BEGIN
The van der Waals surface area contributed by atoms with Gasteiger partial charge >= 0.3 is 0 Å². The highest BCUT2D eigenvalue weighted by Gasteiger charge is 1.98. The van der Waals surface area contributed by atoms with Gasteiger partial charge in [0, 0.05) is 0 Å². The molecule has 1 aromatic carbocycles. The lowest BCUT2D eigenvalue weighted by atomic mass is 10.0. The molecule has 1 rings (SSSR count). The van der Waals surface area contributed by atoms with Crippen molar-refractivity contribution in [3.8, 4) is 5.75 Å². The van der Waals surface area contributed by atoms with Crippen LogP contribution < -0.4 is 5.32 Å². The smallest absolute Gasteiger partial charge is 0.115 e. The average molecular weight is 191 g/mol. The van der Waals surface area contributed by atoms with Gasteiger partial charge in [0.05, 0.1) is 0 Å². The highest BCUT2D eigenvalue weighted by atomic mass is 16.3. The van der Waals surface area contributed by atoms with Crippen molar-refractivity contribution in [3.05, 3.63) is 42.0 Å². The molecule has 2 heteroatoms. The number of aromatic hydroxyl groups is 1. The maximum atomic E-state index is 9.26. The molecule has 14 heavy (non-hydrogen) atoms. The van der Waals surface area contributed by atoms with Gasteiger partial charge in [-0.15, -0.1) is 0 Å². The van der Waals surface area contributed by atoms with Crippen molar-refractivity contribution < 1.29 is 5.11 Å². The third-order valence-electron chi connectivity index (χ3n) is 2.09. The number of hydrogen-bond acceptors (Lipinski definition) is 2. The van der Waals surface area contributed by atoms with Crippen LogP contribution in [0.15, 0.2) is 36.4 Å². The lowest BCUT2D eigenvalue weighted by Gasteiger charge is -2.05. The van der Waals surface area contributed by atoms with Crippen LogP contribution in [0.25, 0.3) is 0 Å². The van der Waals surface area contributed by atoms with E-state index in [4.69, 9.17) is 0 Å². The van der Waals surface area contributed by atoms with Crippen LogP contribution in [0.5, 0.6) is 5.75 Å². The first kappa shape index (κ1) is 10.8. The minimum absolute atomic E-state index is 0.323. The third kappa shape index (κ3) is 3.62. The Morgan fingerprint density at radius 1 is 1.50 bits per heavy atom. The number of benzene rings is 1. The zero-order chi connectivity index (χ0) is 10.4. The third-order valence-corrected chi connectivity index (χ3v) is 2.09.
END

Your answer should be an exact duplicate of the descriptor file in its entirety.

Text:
The van der Waals surface area contributed by atoms with Gasteiger partial charge >= 0.3 is 0 Å². The highest BCUT2D eigenvalue weighted by Gasteiger charge is 1.98. The van der Waals surface area contributed by atoms with Gasteiger partial charge in [0, 0.05) is 0 Å². The molecule has 1 aromatic carbocycles. The lowest BCUT2D eigenvalue weighted by atomic mass is 10.0. The molecule has 1 rings (SSSR count). The van der Waals surface area contributed by atoms with Crippen molar-refractivity contribution in [3.8, 4) is 5.75 Å². The van der Waals surface area contributed by atoms with Crippen LogP contribution < -0.4 is 5.32 Å². The smallest absolute Gasteiger partial charge is 0.115 e. The average molecular weight is 191 g/mol. The van der Waals surface area contributed by atoms with Gasteiger partial charge in [0.05, 0.1) is 0 Å². The highest BCUT2D eigenvalue weighted by atomic mass is 16.3. The van der Waals surface area contributed by atoms with Crippen molar-refractivity contribution in [3.05, 3.63) is 42.0 Å². The molecule has 2 heteroatoms. The number of aromatic hydroxyl groups is 1. The maximum atomic E-state index is 9.26. The molecule has 14 heavy (non-hydrogen) atoms. The van der Waals surface area contributed by atoms with Gasteiger partial charge in [-0.15, -0.1) is 0 Å². The van der Waals surface area contributed by atoms with Crippen molar-refractivity contribution < 1.29 is 5.11 Å². The third-order valence-electron chi connectivity index (χ3n) is 2.09. The number of hydrogen-bond acceptors (Lipinski definition) is 2. The van der Waals surface area contributed by atoms with Crippen LogP contribution in [0.15, 0.2) is 36.4 Å². The lowest BCUT2D eigenvalue weighted by Gasteiger charge is -2.05. The van der Waals surface area contributed by atoms with Crippen LogP contribution in [0.25, 0.3) is 0 Å². The van der Waals surface area contributed by atoms with E-state index in [4.69, 9.17) is 0 Å². The van der Waals surface area contributed by atoms with Crippen LogP contribution in [0.5, 0.6) is 5.75 Å². The first kappa shape index (κ1) is 10.8. The minimum absolute atomic E-state index is 0.323. The third kappa shape index (κ3) is 3.62. The Morgan fingerprint density at radius 1 is 1.50 bits per heavy atom. The number of benzene rings is 1. The zero-order chi connectivity index (χ0) is 10.4. The third-order valence-corrected chi connectivity index (χ3v) is 2.09.